IDENTIFICATION – American pipit size is about 15.5-17 cm in length. It is known as American Pipit in North America and called Buff-bellied Pipit (Anthus rubescens) in Eurasia. It is a medium-sized songbird, previously classified as a form of Water pipit. There are two races that have occurred in Europe, as vagrants (from breeding areas in Eastern Siberia and North America), and their identification involves different criteria.
Both are marginally smaller and slimmer than Rock or Water Pipit, with a shorter, finer, more Meadow Pipit-like bill. The Siberian race more often than not also has distinctly pale legs (only rarely seen in North American race or water). North American race: The winter birds in fresh plumage in autumn have entire underparts warm buff, quite unlike any other pipit of our region, becoming whiter on throat and breast center, and with supercilium and wing bars buff, lacking yellowish tones.
The underpart streaking is clear and narrow, extending widely across the breast and less conspicuously and more finely along the flanks (dark streaks are larger but less clean-cut in water).
The entire upperparts are dull olive-brown, virtually unstreaked, although the mantle and crown have weak dark feather centers; as in Water Pipit, the legs are very dark brown, and the outer tail feathers are clean white. With wear, the buff of the underparts becomes paler and the brown of the upperparts duller, less olive.
Therefore, the confusion is possibly most likely with buff-toned individuals of Meadow pipit, but Buff-bellied lacks obvious streaking on upperparts and has dark legs and a distinct supercilium; spring littoralis Rock pipit can be vaguely similar below, but has broader flank streaking, is stockier, has a dull white outer tail, and is washed dull yellow rather than buff on the ventral region.
In summer plumage, the head and upperparts grayish, unstreaked, with buff supercilium, underpart streaking reduced to breast sides and flanks, and breast strongly flushed pinkish; resembles water, but underparts wholly buffish, not whitish, although similarly pink-flushed on breast, with dark streaking on breast sides and flanks more distinct and supercilium buffish, rather than whitish.
In all plumage lacks a dark loral line (breaking pale eye-ring) of Water and Rock, but beware of effects of shadow, and moustachial stripes are usually more distinct. Siberian race: In fresh winter plumage in autumn, upper parts are very dark dusky olive-brown, with streaking very faint, merely dark feather centers to mantle and crown.
The supercilium is whitish and there is a prominent whitish eye-ring; the underparts are very heavily and broadly streaked with blackish spots and stripes, extending along the full length of the flanks on a pale buff background, becoming whiter on the throat, breast, and under tail coverts.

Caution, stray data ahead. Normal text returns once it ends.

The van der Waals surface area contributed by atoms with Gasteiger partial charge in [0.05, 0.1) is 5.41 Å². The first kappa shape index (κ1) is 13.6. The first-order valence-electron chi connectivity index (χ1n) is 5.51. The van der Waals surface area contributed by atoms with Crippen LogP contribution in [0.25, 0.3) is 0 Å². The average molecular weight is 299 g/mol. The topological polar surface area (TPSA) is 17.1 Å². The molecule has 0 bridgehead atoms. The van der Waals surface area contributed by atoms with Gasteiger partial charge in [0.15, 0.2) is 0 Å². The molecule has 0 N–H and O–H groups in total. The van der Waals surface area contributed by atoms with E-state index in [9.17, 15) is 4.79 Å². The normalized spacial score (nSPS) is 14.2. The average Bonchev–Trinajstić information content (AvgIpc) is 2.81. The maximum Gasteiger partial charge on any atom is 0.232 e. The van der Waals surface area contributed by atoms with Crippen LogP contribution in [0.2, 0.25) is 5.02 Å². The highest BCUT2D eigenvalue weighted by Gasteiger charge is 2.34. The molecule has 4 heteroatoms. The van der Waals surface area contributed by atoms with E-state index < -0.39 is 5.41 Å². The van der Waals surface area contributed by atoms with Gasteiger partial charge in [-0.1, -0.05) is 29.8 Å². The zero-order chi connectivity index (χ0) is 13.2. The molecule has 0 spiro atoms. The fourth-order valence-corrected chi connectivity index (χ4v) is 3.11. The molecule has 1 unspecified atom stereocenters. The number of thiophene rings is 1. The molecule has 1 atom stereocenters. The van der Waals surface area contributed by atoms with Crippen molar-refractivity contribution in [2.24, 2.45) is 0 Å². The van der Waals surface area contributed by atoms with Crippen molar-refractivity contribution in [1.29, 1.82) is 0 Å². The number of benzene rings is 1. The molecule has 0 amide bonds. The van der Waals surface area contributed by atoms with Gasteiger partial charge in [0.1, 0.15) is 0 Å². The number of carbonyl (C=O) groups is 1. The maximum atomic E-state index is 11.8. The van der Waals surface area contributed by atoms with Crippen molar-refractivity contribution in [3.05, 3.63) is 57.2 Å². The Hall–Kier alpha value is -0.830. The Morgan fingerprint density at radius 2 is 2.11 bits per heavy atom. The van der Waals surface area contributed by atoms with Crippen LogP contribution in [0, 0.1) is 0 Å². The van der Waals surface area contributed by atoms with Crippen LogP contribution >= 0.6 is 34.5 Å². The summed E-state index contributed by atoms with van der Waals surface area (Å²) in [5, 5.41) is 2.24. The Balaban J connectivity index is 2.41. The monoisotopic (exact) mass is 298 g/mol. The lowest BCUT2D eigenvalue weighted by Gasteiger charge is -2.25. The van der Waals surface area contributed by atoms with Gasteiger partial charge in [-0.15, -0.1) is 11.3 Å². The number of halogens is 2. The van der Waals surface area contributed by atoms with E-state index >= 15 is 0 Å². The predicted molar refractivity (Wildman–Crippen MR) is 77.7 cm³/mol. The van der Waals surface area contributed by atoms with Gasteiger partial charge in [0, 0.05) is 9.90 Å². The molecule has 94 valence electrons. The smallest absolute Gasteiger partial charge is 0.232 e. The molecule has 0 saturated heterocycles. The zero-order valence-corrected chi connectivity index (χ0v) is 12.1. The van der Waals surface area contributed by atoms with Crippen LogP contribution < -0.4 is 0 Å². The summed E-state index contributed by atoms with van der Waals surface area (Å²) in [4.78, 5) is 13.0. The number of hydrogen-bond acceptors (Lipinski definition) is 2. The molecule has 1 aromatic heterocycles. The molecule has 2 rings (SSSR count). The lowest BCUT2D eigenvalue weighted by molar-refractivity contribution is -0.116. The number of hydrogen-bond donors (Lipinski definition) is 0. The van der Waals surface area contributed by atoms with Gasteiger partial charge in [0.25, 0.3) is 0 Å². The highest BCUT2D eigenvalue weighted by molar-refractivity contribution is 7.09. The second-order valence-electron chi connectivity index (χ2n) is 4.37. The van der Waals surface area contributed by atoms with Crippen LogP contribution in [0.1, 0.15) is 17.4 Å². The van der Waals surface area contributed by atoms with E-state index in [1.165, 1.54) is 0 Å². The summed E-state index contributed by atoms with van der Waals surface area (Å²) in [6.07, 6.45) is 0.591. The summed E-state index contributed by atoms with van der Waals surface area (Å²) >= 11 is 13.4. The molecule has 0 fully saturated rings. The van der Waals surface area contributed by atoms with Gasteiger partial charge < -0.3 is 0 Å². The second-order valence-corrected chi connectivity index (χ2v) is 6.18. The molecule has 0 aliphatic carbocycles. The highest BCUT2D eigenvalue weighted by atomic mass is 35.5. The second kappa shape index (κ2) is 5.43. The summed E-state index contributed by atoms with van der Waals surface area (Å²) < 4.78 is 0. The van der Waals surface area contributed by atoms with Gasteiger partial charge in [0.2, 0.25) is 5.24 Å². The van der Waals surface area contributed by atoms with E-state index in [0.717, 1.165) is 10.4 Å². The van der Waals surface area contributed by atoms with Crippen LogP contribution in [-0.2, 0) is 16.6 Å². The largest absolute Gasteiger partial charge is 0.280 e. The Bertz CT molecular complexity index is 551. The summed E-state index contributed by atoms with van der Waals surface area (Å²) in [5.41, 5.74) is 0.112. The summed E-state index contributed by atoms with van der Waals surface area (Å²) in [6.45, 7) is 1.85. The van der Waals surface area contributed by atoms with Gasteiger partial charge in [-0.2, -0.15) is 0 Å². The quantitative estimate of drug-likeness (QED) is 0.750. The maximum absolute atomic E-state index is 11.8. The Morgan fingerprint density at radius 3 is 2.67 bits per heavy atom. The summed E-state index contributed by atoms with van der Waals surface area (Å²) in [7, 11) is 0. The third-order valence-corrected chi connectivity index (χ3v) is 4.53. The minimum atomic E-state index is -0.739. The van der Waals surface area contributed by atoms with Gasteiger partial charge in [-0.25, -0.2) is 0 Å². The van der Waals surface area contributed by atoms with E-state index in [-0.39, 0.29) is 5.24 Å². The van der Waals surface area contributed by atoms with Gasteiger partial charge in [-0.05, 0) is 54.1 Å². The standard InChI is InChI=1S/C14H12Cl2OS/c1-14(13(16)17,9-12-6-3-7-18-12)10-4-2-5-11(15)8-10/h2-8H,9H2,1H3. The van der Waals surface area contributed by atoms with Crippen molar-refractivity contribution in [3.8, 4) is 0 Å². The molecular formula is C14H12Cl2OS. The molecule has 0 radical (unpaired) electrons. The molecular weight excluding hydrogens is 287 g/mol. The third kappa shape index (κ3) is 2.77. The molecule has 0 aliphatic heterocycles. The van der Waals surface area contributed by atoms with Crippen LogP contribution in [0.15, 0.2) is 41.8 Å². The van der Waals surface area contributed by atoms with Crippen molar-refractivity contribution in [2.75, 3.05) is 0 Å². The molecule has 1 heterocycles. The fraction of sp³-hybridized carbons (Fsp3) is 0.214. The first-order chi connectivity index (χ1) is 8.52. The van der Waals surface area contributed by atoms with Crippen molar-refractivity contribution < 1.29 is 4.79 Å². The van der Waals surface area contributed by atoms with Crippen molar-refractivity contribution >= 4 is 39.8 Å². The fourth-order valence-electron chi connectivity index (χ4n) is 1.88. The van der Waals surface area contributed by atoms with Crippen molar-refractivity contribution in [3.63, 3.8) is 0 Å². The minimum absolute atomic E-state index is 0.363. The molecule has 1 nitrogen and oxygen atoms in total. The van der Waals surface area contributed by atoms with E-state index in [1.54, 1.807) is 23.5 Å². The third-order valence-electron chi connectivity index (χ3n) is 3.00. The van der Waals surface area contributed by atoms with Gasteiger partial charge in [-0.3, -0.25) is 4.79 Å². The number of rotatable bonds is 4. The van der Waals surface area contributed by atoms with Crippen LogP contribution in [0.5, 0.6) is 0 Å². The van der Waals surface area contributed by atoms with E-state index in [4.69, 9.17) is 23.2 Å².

The streaking is heavier and more distinct than in the American race or water. In summer plumage the underpart streaking is slightly reduced, but is more extensive and distinct than in American race or water, especially along the flanks, and the breast is washed cinnamon-pink (thus warmer toned than American race or water); the upperparts are darker, less gray, than in American race.
As in water, the outer tail feathers are white, but the legs are pale yellowish- or reddish-brown, much lighter than in most water, but darker than in Meadow. The almost unstreaked upperparts prevent confusion with Meadow or Red-throated at all times, although the call and paler legs suggest Meadow rather than water. In all plumage lacks a dark loral line (breaking pale eye-ring) of Water and Rock, but beware of effects of shadow, and moustachial stripes are usually more distinct.
SEX/AGE – Spring males often have a more extensive pinkish flush on the breast and more reduced breast streaking than females. Seasonal variation is discussed under Identification. Juveniles are unlikely to be found in our region, but 1st-autumn birds are brighter and buffer below adults, with fresher and brighter wing feathers forming a stronger wing pattern.
VOICE – American pipit call resembles those of Water, Rock, and Meadow Pipits. With experienced ear, typical flight calls slightly thinner, less shrill than that of Water, more like that of Meadow, although more squeaked, higher in pitch and slightly longer: a short ‘tsiip’ or ‘seet’, repeated at more widely-spaced intervals than in Meadow. The song, unlikely to be heard in our region, recalls Rock.
TAXONOMY – Formerly treated as nonspecific with Water Pipit under (Anthus spinoletta).
GEOGRAPHICAL VARIATION – There are moderate two races (both illustrated). Differences between the vagrant nominate race (breeds North America and NE Siberia) and vagrant japonicus (breeds E Siberia) are discussed under Identification.
HABITAT – Nominate race a vagrant to W Europe. E Siberian race japonicus perhaps a regular winter visitor to Southern Israel is tiny numbers. Hence, presumably occurs elsewhere in the Middle East; vagrant to Southern Europe. Habitat is very much like those of Water pipit at a similar season. In Israel, wintering birds occur in well-watered grassy fields, with small puddles and muddy edges.